Titsweat. Photo by Zack Henningsgaard.

Porch Perfect

Eugene PorchFest returns for its second year with local musical acts and movement classes

With long days of summer upon us, it’s time to kick off outdoor music season and soak up the sun at the Eugene PorchFest. 

In its second year, the outdoors-oriented Eugene PorchFest is bringing together a variety of local musical acts for a five-day festival, which started Wednesday, June 1, and runs through Sunday, June 5. The festival is held at various locations in Eugene-Springfield, and it’s giving some newcomer bands longer set times than the traditional night venues. 

“I felt like they wouldn’t want a band named Titsweat on their list,” laughs Gracie Schatz, bassist and singer for the band in question, who’s performing at the festival on Sunday, June 5. “I’m really excited that they want us to play. We’re stoked.” 

PorchFest events have occurred throughout the U.S. for years, from Ithaca, New York, to Milwaukie, Oregon. Rather than having shows indoors, the spirit of PorchFest is to have musical acts perform outdoors, though not limited to porches. The 2022 Eugene PorchFest’s locations are the homes of individuals, ranging in neighborhoods from the Whiteaker to south Eugene to downtown Springfield. 

The first year that the Eugene PorchFest was held was 2021, and it was a hit, organizer Eric Alterman says via email. “All of the shows sold out, and so many audience members expressed enthusiasm for PorchFest for a second year,” he says. “We never doubted that we would bring it back for another season — it was more a question of ‘when’ than ‘if.’”

The Eugene PorchFest is working with the local nonprofit ArtCity, he adds, so it can take donations from individuals and businesses who want to support the festival. 

Eugene PorchFest features a variety of musical acts, from the established (Mood Area 52 and Samba Ja) to the more avant garde (Eugene Difficult Music Ensemble and Project Libracello). In creating this year’s lineup, Alterman says, organizers followed the guiding principle of “musical abundance.” 

There are more shows than last year’s, which he says reflects the event’s popularity, and there’s diversity in the represented genres. “We include everything from classical music to experimental noise-rock, and musical traditions from parts of the world including Mexico, Brazil, Zimbabwe, Senegal, the Balkans and more,” he says. 

The festival also includes the genre of “garage glam,” which Schatz uses to describe Titsweat. Formed in the summer of 2021, the band’s name was a joke at first, a description of the sort of sweat that the trio experienced when practicing in a hot room, she says. “We like the rawness and looseness of being a garage rock band but still also getting dressed up, performative and campy a little bit,” she says about the garage glam descriptor. 

And that fits with the band’s influences. Some of Titsweat’s inspirations are ’80s and ’90s female rock stars, Schatz says, such as Kate Bush, Alanis Morissette, Bikini Kill and Sleater Kinney.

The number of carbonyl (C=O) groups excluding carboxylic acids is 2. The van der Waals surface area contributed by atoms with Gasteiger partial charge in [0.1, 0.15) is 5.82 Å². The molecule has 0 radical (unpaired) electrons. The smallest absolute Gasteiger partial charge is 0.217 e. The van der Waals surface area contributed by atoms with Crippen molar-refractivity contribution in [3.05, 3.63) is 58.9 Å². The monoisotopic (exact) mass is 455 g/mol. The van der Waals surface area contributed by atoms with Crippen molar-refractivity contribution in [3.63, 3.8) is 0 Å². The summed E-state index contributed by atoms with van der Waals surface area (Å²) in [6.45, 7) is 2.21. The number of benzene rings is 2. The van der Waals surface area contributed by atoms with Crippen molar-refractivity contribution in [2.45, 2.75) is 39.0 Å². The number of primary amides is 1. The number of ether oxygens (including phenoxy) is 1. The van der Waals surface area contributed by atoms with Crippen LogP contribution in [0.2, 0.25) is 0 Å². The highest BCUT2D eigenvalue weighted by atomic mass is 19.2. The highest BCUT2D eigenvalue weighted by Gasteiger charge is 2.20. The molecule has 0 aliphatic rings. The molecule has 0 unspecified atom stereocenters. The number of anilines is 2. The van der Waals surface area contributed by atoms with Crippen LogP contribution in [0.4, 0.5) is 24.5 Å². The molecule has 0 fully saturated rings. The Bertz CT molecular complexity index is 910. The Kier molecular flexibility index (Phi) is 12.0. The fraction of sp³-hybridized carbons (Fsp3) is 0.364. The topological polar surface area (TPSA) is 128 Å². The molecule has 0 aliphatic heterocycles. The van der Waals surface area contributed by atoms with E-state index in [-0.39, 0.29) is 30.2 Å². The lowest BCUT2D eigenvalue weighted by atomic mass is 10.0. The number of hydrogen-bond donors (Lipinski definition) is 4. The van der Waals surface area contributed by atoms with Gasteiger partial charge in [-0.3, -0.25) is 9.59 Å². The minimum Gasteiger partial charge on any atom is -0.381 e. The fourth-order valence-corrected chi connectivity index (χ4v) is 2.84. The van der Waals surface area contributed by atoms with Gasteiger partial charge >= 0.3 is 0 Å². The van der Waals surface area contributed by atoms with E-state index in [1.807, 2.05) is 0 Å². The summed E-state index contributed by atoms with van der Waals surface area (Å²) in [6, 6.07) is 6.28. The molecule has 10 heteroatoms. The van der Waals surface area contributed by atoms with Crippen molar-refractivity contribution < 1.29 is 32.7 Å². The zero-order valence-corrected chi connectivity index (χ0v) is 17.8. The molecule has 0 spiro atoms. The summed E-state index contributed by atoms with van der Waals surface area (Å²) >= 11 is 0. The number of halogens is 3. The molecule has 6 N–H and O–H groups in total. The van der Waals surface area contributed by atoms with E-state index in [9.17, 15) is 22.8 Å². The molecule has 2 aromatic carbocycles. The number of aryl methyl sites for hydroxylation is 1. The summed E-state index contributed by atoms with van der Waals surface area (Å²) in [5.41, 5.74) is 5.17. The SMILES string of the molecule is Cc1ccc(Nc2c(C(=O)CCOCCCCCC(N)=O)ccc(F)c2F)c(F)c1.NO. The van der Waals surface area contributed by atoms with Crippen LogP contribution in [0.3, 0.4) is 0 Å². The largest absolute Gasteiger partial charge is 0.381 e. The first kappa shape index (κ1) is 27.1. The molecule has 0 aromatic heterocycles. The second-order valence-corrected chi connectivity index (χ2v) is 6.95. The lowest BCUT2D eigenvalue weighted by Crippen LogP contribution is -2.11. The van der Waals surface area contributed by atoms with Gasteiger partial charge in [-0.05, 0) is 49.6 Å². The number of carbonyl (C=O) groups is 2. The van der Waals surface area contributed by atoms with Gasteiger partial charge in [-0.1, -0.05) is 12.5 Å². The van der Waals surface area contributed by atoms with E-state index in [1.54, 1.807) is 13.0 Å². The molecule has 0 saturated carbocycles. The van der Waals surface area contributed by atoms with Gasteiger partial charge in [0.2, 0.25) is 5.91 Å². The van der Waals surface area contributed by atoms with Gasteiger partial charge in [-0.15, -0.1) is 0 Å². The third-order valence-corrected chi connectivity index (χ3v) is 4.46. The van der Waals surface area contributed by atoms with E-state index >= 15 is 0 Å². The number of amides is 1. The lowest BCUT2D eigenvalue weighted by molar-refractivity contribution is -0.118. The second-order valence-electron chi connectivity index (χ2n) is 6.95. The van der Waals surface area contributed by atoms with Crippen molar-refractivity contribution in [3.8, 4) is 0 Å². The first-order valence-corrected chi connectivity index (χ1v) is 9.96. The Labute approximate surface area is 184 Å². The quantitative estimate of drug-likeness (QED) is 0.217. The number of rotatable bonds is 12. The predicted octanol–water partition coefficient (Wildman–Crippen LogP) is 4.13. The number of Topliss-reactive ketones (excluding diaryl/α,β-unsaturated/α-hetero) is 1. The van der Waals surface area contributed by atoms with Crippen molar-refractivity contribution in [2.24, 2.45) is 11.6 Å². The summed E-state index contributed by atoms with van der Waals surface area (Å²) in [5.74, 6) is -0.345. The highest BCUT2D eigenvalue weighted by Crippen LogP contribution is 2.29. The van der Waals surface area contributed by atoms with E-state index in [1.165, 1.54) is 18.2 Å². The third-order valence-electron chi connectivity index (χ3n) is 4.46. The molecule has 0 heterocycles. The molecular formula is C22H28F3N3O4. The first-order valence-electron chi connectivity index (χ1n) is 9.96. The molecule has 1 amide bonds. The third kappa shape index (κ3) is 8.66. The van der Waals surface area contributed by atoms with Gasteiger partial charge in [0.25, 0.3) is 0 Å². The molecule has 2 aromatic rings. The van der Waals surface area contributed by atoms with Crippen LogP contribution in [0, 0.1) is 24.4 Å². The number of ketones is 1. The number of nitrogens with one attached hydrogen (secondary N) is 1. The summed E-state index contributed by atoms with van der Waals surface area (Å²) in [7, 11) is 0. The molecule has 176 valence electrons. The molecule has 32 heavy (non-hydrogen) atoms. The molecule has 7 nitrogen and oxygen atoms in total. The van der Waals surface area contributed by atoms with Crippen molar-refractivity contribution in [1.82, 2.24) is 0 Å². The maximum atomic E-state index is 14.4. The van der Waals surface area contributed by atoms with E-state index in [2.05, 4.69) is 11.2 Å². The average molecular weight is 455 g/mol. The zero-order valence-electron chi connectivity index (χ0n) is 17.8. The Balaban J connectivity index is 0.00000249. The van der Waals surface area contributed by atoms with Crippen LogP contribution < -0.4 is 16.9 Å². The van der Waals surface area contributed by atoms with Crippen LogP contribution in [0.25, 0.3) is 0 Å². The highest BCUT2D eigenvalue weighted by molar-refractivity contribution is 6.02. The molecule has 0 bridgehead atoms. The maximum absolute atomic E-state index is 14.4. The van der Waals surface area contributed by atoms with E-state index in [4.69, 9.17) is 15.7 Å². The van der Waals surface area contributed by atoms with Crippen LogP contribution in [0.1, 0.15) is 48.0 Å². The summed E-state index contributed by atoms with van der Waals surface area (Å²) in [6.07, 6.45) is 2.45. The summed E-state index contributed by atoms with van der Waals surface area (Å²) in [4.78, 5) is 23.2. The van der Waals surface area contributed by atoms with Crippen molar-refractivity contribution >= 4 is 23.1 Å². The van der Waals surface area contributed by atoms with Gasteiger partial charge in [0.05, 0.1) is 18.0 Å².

“The priority of the music is catharsis,” Schatz says about the band’s songs. “Sometimes we like to play playful songs that are really fun and catchy, but we’re not afraid to dig into more emotional material. It feels vulnerable at times, but people have a lot of fun at our shows.” 

Schatz says Titsweat has been playing shorter, 30-minute sets on the local circuit — Old Nick’s, Luckey’s and other venues — but Eugene PorchFest is an opportunity to have an extended repertoire. And she says being a gender diverse band, the queer community feels safe at its shows, so it’s a place for people to shake their bodies. 

Titsweat’s show in College Hill won’t be the only place to move your body. In addition to several other musical acts, this year’s event has a movement component, which Altman says organizers envisioned from the beginning but wanted to keep the first year simple. One of the organizers, Amalia Coxe-Treiger, is a yoga teacher, he says, and has designed the movement portions and also leads some of the sessions. He adds that the movement workshops — ranging from Hatha yoga to voice-oriented exercises — are held in the mornings and afternoons and can mesh well with the shows later in the day to give festival-goers a complete experience. 

“Our overall intention as a festival has been to nourish the spirit of our community, born out of our collective experience of isolation during the COVID pandemic,” Altman says. “Hopefully some people who are drawn to one part of PorchFest will discover something new, whether that is a musical artist or a movement practice.”

Eugene PorchFest runs Wednesday, June 1, through Sunday, June 5. For more information about locations and to buy tickets, visit EugenePorchFest.com. Titsweat performs 6 pm Sunday, June 5, in the College Hill neighborhood. Tickets start at $5. 

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